Crude Prices Tick Higher, Gasoline Prices Ease Lower

By Christopher Alessi Features Dow Jones Newswires

Crude oil prices ticked higher Tuesday morning, while gasoline prices slid, in response to some U.S. refineries restarting operations after being forced to shut down last week in the wake of Hurricane Harvey.

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Brent crude, the global benchmark, was up 0.25%, at $52.47 a barrel in London midmorning trading. On the New York Mercantile Exchange, West Texas Intermediate futures were trading up 1.04%, at $47.78 a barrel.

As refineries come back online it is boosting demand for U.S. oil and "supporting crude prices," said Ehsan Ul-Haq, director at consultancy Resource Economist Ltd.

"Gradually, refined product prices will come down to where they were before the hurricane," he said.

Gasoline prices had surged to a two-year high last week after Harvey--downgraded to a tropical depression--knocked out more than 20% of U.S. refining capacity, stoking fears of a nationwide fuel shortage.

Colonial Pipeline Co., which operates a vital pipeline that pumps gasoline from Texas to the East Coast, said it expects to restart shipments today.

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Nymex reformulated gasoline blendstock--the benchmark gasoline contract--was down 1.76%, at $1.75 a gallon. ICE gasoil changed hands at $504.00 a metric ton, up 0.15% from the previous settlement.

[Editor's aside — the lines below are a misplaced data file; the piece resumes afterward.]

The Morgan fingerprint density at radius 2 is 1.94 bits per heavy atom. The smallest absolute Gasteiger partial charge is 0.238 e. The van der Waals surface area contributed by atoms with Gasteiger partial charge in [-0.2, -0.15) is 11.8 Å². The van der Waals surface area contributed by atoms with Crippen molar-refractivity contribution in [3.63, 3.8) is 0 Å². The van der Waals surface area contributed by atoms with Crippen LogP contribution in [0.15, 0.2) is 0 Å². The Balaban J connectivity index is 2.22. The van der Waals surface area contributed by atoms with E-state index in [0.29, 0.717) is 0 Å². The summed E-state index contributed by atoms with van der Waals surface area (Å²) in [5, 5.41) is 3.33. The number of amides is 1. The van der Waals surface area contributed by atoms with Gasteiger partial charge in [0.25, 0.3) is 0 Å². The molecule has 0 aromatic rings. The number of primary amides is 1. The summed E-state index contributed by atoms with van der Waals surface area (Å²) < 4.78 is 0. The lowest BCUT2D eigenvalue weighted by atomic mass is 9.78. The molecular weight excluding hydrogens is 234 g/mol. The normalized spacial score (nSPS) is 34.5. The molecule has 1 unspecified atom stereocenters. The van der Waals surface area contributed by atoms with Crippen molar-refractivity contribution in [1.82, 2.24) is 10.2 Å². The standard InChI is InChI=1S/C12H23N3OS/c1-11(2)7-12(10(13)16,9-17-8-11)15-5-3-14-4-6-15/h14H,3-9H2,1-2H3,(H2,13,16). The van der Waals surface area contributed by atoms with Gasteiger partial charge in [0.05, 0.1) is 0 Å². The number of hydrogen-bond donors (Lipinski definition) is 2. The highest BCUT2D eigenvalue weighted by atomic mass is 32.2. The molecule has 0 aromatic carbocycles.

Experts, nonetheless, expect some refining capacity to remain offline in the coming weeks, while U.S. exports from the Gulf Coast should take longer to jump-start.

This has meant "unusual trade routes are opening up" to both fill the gap left by the Gulf Coast refined product producers, including the potential shipping of jet fuel from northeast Asia to the U.S. East Coast, according to analysts at oil consultancy JBC Energy.

Meanwhile, traders and analysts were closely watching the potential impact of rising tensions between the U.S. and North Korea on oil markets. The U.S. on Monday called for the "strongest possible measures" against North Korea at an emergency U.N. Security Council meeting, a response to Pyongyang's testing of a hydrogen bomb this past Sunday.

"When global powers are gazing at each other the stock markets and ultimately oil demand will suffer," argued Tamas Varga, an analyst at oil brokerage PVM Associates Ltd.

Write to Christopher Alessi at christopher.alessi@wsj.com

(END) Dow Jones Newswires

September 05, 2017 06:31 ET (10:31 GMT)